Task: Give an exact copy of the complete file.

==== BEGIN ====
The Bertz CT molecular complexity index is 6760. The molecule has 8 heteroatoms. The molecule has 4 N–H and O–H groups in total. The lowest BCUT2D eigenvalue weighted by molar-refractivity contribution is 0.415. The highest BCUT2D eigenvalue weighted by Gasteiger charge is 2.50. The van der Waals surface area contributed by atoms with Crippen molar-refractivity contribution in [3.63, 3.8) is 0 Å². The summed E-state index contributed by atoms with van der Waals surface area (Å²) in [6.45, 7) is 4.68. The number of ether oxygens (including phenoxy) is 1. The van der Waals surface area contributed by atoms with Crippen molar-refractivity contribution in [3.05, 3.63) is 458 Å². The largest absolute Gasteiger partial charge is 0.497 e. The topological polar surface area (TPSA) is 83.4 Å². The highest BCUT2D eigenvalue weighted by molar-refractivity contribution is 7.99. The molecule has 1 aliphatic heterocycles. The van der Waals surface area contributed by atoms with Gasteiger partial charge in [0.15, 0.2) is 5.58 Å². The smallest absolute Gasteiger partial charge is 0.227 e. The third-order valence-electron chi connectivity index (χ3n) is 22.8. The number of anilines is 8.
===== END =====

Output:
The Bertz CT molecular complexity index is 6760. The molecule has 8 heteroatoms. The molecule has 4 N–H and O–H groups in total. The lowest BCUT2D eigenvalue weighted by molar-refractivity contribution is 0.415. The highest BCUT2D eigenvalue weighted by Gasteiger charge is 2.50. The van der Waals surface area contributed by atoms with Crippen molar-refractivity contribution in [3.63, 3.8) is 0 Å². The summed E-state index contributed by atoms with van der Waals surface area (Å²) in [6.45, 7) is 4.68. The number of ether oxygens (including phenoxy) is 1. The van der Waals surface area contributed by atoms with Crippen molar-refractivity contribution in [3.05, 3.63) is 458 Å². The largest absolute Gasteiger partial charge is 0.497 e. The topological polar surface area (TPSA) is 83.4 Å². The highest BCUT2D eigenvalue weighted by molar-refractivity contribution is 7.99. The molecule has 1 aliphatic heterocycles. The van der Waals surface area contributed by atoms with Gasteiger partial charge in [0.15, 0.2) is 5.58 Å². The smallest absolute Gasteiger partial charge is 0.227 e. The third-order valence-electron chi connectivity index (χ3n) is 22.8. The number of anilines is 8.